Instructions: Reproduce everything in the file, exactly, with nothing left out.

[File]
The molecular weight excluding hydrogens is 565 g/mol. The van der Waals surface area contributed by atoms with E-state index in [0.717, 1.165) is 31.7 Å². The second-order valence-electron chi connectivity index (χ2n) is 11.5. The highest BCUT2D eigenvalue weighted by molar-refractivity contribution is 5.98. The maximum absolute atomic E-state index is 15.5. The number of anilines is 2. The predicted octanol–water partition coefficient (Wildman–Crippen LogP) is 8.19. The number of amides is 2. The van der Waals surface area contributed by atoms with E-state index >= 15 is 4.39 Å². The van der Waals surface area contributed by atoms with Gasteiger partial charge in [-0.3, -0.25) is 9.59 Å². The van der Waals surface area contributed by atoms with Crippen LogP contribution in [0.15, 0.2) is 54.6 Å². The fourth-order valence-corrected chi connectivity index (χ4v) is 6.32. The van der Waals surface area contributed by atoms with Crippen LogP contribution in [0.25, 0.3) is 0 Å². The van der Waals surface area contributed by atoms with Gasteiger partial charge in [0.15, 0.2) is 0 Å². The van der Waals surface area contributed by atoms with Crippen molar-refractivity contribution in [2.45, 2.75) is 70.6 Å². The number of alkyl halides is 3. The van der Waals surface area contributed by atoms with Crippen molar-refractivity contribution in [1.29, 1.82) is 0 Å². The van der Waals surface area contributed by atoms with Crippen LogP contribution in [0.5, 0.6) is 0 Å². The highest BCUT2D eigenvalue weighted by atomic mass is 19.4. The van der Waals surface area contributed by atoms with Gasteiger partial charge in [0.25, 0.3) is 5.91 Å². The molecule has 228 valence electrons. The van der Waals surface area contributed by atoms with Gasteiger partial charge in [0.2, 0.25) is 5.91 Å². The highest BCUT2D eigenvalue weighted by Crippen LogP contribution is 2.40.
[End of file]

The molecular weight excluding hydrogens is 565 g/mol. The van der Waals surface area contributed by atoms with E-state index in [0.717, 1.165) is 31.7 Å². The second-order valence-electron chi connectivity index (χ2n) is 11.5. The highest BCUT2D eigenvalue weighted by molar-refractivity contribution is 5.98. The maximum absolute atomic E-state index is 15.5. The number of anilines is 2. The predicted octanol–water partition coefficient (Wildman–Crippen LogP) is 8.19. The number of amides is 2. The van der Waals surface area contributed by atoms with E-state index >= 15 is 4.39 Å². The van der Waals surface area contributed by atoms with Gasteiger partial charge in [-0.3, -0.25) is 9.59 Å². The van der Waals surface area contributed by atoms with Crippen LogP contribution in [0.15, 0.2) is 54.6 Å². The fourth-order valence-corrected chi connectivity index (χ4v) is 6.32. The van der Waals surface area contributed by atoms with Crippen LogP contribution in [0.25, 0.3) is 0 Å². The van der Waals surface area contributed by atoms with Gasteiger partial charge in [0.15, 0.2) is 0 Å². The van der Waals surface area contributed by atoms with Crippen molar-refractivity contribution in [2.45, 2.75) is 70.6 Å². The number of alkyl halides is 3. The van der Waals surface area contributed by atoms with Crippen molar-refractivity contribution in [1.29, 1.82) is 0 Å². The van der Waals surface area contributed by atoms with Crippen LogP contribution in [0.5, 0.6) is 0 Å². The highest BCUT2D eigenvalue weighted by atomic mass is 19.4. The van der Waals surface area contributed by atoms with Gasteiger partial charge in [0.25, 0.3) is 5.91 Å². The molecule has 228 valence electrons. The van der Waals surface area contributed by atoms with Gasteiger partial charge in [0.2, 0.25) is 5.91 Å². The highest BCUT2D eigenvalue weighted by Crippen LogP contribution is 2.40.